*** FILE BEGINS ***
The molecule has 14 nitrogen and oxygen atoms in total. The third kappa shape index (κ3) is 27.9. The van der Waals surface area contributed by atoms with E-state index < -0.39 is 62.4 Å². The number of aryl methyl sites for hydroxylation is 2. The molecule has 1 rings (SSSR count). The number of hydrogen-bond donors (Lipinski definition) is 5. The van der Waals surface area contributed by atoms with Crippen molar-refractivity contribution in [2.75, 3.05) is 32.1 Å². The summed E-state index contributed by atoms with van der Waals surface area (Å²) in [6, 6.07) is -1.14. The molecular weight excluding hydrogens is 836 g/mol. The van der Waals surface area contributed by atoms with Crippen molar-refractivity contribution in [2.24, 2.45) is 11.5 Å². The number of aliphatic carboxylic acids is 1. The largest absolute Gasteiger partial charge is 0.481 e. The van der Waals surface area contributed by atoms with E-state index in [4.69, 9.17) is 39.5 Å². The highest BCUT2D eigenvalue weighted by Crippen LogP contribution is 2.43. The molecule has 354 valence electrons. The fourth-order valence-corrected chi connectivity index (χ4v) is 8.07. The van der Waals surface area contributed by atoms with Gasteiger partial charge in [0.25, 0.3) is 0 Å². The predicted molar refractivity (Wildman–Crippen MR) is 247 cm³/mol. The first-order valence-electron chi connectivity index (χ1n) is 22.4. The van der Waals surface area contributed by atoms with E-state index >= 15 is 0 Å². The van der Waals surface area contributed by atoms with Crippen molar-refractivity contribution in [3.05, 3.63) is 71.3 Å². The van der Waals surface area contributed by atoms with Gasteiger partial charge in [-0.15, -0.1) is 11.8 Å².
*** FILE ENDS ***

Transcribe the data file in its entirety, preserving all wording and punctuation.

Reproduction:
The molecule has 14 nitrogen and oxygen atoms in total. The third kappa shape index (κ3) is 27.9. The van der Waals surface area contributed by atoms with E-state index < -0.39 is 62.4 Å². The number of aryl methyl sites for hydroxylation is 2. The molecule has 1 rings (SSSR count). The number of hydrogen-bond donors (Lipinski definition) is 5. The van der Waals surface area contributed by atoms with Crippen molar-refractivity contribution in [2.75, 3.05) is 32.1 Å². The summed E-state index contributed by atoms with van der Waals surface area (Å²) in [6, 6.07) is -1.14. The molecular weight excluding hydrogens is 836 g/mol. The van der Waals surface area contributed by atoms with Crippen molar-refractivity contribution in [2.24, 2.45) is 11.5 Å². The number of aliphatic carboxylic acids is 1. The largest absolute Gasteiger partial charge is 0.481 e. The van der Waals surface area contributed by atoms with E-state index in [4.69, 9.17) is 39.5 Å². The highest BCUT2D eigenvalue weighted by Crippen LogP contribution is 2.43. The molecule has 354 valence electrons. The fourth-order valence-corrected chi connectivity index (χ4v) is 8.07. The van der Waals surface area contributed by atoms with Gasteiger partial charge in [0.25, 0.3) is 0 Å². The predicted molar refractivity (Wildman–Crippen MR) is 247 cm³/mol. The first-order valence-electron chi connectivity index (χ1n) is 22.4. The van der Waals surface area contributed by atoms with E-state index >= 15 is 0 Å². The van der Waals surface area contributed by atoms with Crippen molar-refractivity contribution in [3.05, 3.63) is 71.3 Å². The van der Waals surface area contributed by atoms with Gasteiger partial charge in [-0.15, -0.1) is 11.8 Å².